It became clear that our contracts had to be amended so that our increased productivity and flexibility under the Scrum framework were reflected in our bottom line. Though Agile software development is a standard practice abroad, it is less common in Austria. “It took a lot of effort to convince our domestic clients that they will benefit from a flexible billing structure instead of signing a guaranteed, fixed-price contract,” says Schmidt, “but most of them came to see the advantages of transparency, adaptability and being integrated in the development process.”  

Because the client is represented by a Product Owner proxy on our Scrum development team, a mutual “us-versus-them” mindset is averted. “Many customers don’t have the deep knowledge necessary to direct a software development team,” says Müller. “It entails much more than just knowing what you want in the end. Like an interpreter, the proxy conveys information between the client and the team. The client doesn’t have to get weighed down with the smallest technical details, yet remains completely in the loop.”

Scrum as a pandemic “vaccine”

By the time the COVID-19 pandemic forced global business into lockdown, STRG’s staff was already well equipped to adapt to working from home, having set the structural changes in motion the year before.  “I was so relieved that we had already gotten Scrum working before the lockdown began in March 2020,” says Schmidt. “There’s no way the transition would have worked in the midst of this crisis, when every business was only concerned about keeping afloat, not growing.”

Though our staff suddenly had to adapt to the virtual office, the tools were already in place to make this possible. Daily Scrums could be done by video conference, and our JIRA workflows were already fine-tuned for how we practice Agile/Scrum.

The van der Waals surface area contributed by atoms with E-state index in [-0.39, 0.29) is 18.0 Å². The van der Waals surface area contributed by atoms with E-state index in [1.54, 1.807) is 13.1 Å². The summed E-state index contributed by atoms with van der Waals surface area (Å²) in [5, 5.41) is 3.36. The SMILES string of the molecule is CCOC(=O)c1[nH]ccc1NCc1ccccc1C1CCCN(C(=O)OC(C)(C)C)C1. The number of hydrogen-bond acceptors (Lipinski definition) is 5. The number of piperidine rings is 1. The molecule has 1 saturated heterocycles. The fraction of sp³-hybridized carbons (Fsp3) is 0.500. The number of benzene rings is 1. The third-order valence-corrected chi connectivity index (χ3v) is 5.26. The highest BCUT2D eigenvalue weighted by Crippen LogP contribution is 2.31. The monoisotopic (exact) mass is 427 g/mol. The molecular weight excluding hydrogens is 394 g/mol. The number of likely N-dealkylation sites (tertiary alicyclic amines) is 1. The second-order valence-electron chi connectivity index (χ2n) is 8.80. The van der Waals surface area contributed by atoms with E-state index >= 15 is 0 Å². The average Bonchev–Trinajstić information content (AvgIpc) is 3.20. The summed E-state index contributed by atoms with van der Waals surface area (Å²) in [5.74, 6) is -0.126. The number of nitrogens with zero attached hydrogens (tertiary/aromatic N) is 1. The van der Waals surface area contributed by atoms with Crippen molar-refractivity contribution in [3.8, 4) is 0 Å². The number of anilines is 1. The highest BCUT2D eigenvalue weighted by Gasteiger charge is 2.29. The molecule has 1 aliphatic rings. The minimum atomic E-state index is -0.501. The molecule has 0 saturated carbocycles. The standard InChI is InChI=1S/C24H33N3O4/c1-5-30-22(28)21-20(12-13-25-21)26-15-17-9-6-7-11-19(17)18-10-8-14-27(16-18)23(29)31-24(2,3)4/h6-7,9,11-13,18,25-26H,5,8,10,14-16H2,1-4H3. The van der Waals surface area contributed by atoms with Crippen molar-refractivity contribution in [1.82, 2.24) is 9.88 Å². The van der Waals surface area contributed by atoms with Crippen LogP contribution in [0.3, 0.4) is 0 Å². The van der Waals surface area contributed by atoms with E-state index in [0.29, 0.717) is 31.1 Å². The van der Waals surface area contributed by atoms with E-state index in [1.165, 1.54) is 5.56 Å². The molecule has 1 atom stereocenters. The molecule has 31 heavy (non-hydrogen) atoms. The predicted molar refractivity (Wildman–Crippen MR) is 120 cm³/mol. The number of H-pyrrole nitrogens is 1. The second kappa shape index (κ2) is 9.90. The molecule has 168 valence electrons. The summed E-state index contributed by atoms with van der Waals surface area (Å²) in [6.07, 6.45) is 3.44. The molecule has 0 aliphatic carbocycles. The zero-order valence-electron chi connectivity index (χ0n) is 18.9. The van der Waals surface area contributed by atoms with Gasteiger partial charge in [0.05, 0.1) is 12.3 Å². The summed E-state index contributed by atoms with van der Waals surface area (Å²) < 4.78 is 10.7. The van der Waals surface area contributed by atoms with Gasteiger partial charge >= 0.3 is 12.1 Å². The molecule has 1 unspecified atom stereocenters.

“Actually, our best quarterly performance ever was the first quarter of the lockdown!” boasts Schmidt. “While other companies were putting their staff on part-time schedules or hibernating entirely, we were working our butts off trying to keep on top of all our projects. Our productivity and quality output were never better.”

By year’s end, however, a new wave of even stricter lockdowns reduced morale as winter set in. For the developers, who were already used to Scrum, it was far less difficult than it would have been, but for the business development side, marketing, and client relationship management, it became much more difficult. 

Schmidt realized that “it wouldn’t be possible to switch permanently to remote office and we all needed that in-person contact.” STRG vacated its former co-working office space and leased a new top-floor location in Vienna’s trendy 7th District. As the lockdown rules are eased and more people get vaccinated, staff are now able to strike a perfect balance between working remotely and “IRL.” 

By now, the Scrum mindset is deeply embedded in our development teams and we are well underway to becoming a completely Agile service organisation, from head to toe. “Even our Board has a daily Scrum and this has improved our communication significantly,” says Schmidt.

Transparency + flexibility + fairness = happiness

At the end of the day, any process change must be measured by performance. For the business owner, it’s the cash flow and the bottom line. But the Scrum team has other currencies for measuring performance: “Did we meet our deadlines?” and “Are our clients happy?” 

“Transparency is critical to keeping our clients happy,” agree both Schmidt and Müller. “Our happiest clients are those most involved in the project, are aware of the costs and benefits at every step along the journey, and have the flexibility to change their planned route if necessary.” Partnering with an Agile Service Organisation is the only way to go.

By adopting Agile development framework, STRG practices what it preaches. If you’re thinking about making the leap to Agile and interested in learning more from our experiences — or if you’re looking for full transparency and cooperation in a software development partner — let’s have a chat!